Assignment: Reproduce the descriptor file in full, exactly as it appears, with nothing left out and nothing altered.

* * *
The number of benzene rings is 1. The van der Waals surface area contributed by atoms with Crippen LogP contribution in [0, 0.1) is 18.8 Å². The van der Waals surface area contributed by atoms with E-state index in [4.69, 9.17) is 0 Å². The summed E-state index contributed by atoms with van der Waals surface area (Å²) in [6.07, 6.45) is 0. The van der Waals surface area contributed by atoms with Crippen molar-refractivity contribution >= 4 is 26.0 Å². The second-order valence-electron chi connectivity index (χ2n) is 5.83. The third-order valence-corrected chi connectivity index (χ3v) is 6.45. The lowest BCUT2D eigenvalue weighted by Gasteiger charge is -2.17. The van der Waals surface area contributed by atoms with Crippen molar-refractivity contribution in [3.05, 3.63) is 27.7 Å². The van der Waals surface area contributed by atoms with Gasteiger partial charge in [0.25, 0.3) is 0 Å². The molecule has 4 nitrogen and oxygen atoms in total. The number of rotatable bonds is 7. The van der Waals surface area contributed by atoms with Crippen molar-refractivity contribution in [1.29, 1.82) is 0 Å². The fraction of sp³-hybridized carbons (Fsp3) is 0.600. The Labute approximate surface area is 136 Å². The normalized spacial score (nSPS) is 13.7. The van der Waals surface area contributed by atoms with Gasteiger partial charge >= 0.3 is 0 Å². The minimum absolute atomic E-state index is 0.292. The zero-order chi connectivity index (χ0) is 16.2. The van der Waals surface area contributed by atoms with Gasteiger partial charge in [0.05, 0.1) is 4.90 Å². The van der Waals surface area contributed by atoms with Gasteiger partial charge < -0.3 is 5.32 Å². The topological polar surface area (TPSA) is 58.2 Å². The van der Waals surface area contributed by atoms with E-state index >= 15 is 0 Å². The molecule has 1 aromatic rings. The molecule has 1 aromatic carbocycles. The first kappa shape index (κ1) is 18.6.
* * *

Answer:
The number of benzene rings is 1. The van der Waals surface area contributed by atoms with Crippen LogP contribution in [0, 0.1) is 18.8 Å². The van der Waals surface area contributed by atoms with E-state index in [4.69, 9.17) is 0 Å². The summed E-state index contributed by atoms with van der Waals surface area (Å²) in [6.07, 6.45) is 0. The van der Waals surface area contributed by atoms with Crippen molar-refractivity contribution >= 4 is 26.0 Å². The second-order valence-electron chi connectivity index (χ2n) is 5.83. The third-order valence-corrected chi connectivity index (χ3v) is 6.45. The lowest BCUT2D eigenvalue weighted by Gasteiger charge is -2.17. The van der Waals surface area contributed by atoms with Crippen molar-refractivity contribution in [3.05, 3.63) is 27.7 Å². The van der Waals surface area contributed by atoms with Gasteiger partial charge in [0.25, 0.3) is 0 Å². The molecule has 4 nitrogen and oxygen atoms in total. The number of rotatable bonds is 7. The van der Waals surface area contributed by atoms with Crippen molar-refractivity contribution in [1.29, 1.82) is 0 Å². The fraction of sp³-hybridized carbons (Fsp3) is 0.600. The Labute approximate surface area is 136 Å². The normalized spacial score (nSPS) is 13.7. The van der Waals surface area contributed by atoms with Gasteiger partial charge >= 0.3 is 0 Å². The minimum absolute atomic E-state index is 0.292. The zero-order chi connectivity index (χ0) is 16.2. The van der Waals surface area contributed by atoms with Gasteiger partial charge in [0.05, 0.1) is 4.90 Å². The van der Waals surface area contributed by atoms with Gasteiger partial charge < -0.3 is 5.32 Å². The topological polar surface area (TPSA) is 58.2 Å². The van der Waals surface area contributed by atoms with E-state index >= 15 is 0 Å². The molecule has 1 aromatic rings. The molecule has 1 aromatic carbocycles. The first kappa shape index (κ1) is 18.6.